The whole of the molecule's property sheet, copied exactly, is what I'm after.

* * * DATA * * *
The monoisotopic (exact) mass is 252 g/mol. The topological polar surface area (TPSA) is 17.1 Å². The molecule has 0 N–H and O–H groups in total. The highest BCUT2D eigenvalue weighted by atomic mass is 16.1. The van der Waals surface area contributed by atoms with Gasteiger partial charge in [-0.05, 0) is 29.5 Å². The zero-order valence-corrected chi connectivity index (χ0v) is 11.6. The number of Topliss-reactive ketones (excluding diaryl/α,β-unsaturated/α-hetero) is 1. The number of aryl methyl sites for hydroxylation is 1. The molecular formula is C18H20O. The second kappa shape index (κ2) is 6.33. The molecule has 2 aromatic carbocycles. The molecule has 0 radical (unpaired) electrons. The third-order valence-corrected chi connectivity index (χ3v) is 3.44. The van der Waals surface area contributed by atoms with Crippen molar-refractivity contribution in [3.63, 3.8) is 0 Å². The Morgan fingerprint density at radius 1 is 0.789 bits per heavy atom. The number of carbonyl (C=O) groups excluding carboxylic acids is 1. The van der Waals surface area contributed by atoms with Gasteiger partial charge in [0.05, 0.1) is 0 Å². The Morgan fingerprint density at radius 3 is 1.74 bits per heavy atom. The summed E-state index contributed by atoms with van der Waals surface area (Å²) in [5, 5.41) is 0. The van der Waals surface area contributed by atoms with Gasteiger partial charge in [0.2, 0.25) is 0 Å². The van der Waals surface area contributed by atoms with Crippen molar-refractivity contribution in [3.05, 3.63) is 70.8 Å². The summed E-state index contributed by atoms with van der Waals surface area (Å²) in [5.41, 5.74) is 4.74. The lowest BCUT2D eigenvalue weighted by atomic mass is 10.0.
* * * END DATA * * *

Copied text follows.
The monoisotopic (exact) mass is 252 g/mol. The topological polar surface area (TPSA) is 17.1 Å². The molecule has 0 N–H and O–H groups in total. The highest BCUT2D eigenvalue weighted by atomic mass is 16.1. The van der Waals surface area contributed by atoms with Gasteiger partial charge in [-0.05, 0) is 29.5 Å². The zero-order valence-corrected chi connectivity index (χ0v) is 11.6. The number of Topliss-reactive ketones (excluding diaryl/α,β-unsaturated/α-hetero) is 1. The number of aryl methyl sites for hydroxylation is 1. The molecular formula is C18H20O. The second kappa shape index (κ2) is 6.33. The molecule has 2 aromatic carbocycles. The molecule has 0 radical (unpaired) electrons. The third-order valence-corrected chi connectivity index (χ3v) is 3.44. The van der Waals surface area contributed by atoms with Crippen molar-refractivity contribution in [3.63, 3.8) is 0 Å². The Morgan fingerprint density at radius 1 is 0.789 bits per heavy atom. The number of carbonyl (C=O) groups excluding carboxylic acids is 1. The van der Waals surface area contributed by atoms with Gasteiger partial charge in [0.05, 0.1) is 0 Å². The Morgan fingerprint density at radius 3 is 1.74 bits per heavy atom. The summed E-state index contributed by atoms with van der Waals surface area (Å²) in [5, 5.41) is 0. The van der Waals surface area contributed by atoms with Gasteiger partial charge in [0.2, 0.25) is 0 Å². The van der Waals surface area contributed by atoms with Crippen molar-refractivity contribution in [3.05, 3.63) is 70.8 Å². The summed E-state index contributed by atoms with van der Waals surface area (Å²) in [5.41, 5.74) is 4.74. The lowest BCUT2D eigenvalue weighted by atomic mass is 10.0.